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Which one is correct when asking a person for their name:

  • May I take your name, please?
  • May I get your name, please?
  • May I have your name, please?
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May I take down your name is for people registering visitors on a piece of paper

May I have your name can be used in a formal manner

If you ask someone their name in an non-official name-taking place, you would use What is your name?

May I get your name does not sound idiomatic to me unless you are planning to marry them and take their name for yourself

If someone introduces themselves and you did not quite understand it, you can say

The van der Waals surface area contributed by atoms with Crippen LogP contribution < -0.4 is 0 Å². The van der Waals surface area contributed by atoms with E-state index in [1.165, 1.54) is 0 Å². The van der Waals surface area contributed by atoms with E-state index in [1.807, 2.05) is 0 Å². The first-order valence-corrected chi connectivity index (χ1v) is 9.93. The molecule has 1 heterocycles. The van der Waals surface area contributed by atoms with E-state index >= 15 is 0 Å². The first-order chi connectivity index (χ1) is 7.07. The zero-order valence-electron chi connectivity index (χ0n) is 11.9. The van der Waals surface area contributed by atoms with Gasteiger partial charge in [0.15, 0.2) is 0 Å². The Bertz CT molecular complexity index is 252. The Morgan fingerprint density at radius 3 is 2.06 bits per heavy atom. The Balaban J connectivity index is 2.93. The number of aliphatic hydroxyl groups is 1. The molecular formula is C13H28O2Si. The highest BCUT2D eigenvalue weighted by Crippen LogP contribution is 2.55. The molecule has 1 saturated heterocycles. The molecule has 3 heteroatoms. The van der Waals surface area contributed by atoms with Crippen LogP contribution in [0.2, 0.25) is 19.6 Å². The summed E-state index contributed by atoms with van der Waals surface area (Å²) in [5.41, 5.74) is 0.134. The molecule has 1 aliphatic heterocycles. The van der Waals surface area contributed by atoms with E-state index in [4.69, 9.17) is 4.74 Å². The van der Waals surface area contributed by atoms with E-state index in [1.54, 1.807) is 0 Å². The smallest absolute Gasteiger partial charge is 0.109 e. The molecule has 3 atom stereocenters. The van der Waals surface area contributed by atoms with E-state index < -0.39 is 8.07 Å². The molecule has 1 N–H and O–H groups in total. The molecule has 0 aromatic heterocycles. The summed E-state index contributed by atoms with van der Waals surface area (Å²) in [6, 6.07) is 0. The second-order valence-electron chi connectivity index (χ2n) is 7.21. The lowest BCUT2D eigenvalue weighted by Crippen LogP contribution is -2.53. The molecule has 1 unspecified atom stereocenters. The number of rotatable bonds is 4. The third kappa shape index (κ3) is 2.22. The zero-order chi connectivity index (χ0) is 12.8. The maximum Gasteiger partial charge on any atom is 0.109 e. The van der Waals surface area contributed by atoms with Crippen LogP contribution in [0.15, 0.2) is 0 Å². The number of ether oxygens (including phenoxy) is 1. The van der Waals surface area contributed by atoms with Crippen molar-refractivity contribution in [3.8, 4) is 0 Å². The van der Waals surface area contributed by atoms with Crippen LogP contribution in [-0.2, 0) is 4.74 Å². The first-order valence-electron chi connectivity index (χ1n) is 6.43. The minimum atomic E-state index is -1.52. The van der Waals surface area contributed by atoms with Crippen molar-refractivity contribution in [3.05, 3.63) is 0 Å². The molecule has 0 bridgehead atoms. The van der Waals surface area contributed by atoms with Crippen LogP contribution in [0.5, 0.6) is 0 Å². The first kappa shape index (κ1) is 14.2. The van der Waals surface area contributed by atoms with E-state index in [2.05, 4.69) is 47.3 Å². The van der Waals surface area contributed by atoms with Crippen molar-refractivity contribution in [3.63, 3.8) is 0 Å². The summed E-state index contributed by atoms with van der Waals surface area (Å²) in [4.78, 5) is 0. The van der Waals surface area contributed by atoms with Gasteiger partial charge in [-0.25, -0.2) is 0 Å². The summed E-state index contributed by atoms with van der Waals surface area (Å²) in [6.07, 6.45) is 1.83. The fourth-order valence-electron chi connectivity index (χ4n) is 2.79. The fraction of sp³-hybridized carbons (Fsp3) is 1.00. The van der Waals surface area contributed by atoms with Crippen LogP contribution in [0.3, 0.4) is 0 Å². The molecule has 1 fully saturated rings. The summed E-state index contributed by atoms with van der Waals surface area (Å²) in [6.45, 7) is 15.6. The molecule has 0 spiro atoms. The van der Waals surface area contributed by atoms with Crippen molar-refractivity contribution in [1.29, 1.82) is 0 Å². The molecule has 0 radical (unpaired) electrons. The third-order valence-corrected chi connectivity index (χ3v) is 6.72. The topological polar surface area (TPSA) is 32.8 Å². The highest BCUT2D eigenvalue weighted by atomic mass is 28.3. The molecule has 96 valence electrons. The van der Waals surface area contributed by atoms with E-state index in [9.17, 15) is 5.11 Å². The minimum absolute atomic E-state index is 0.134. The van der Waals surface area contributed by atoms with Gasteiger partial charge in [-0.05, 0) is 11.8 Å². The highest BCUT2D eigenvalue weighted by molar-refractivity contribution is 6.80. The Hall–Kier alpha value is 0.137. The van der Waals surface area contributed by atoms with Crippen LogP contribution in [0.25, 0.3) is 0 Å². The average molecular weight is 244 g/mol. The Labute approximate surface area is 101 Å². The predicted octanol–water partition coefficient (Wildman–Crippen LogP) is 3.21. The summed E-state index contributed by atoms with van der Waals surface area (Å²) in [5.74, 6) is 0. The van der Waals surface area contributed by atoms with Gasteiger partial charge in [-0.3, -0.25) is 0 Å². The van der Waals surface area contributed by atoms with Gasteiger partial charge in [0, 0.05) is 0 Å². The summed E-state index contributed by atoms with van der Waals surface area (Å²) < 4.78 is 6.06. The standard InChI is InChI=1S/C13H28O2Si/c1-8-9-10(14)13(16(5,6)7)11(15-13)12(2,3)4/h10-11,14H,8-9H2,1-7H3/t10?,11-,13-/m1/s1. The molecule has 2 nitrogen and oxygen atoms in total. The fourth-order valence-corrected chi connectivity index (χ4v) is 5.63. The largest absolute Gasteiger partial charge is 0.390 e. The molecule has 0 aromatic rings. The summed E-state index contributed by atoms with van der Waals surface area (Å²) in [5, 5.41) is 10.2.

I did not quite get your name, please repeat?

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  • And on the telephone, on a business call, May I ask who's calling? or May I ask who's speaking? or even Who shall I say is calling? if taking a message for a third party. – choster Jan 21 '14 at 19:41
  • Amended the word grammatical – mplungjan Jan 21 '14 at 20:00
  • I've certainly heard “may I have your name?” (as well as “can I get your name?”) in informal situations where that person is about to write down my name (waiting for a table at a diner, for example). – Tyler James Young Jan 21 '14 at 20:02
  • @TylerJamesYoung - Yes, those forms I have heard as well, spoken by the waiter who would inform me when a table would be available. Most people would consider that a formal situation. – oerkelens Jan 22 '14 at 7:26
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May I have your name is kind of too forward so the best when approaching them is to ask "How May I Address You"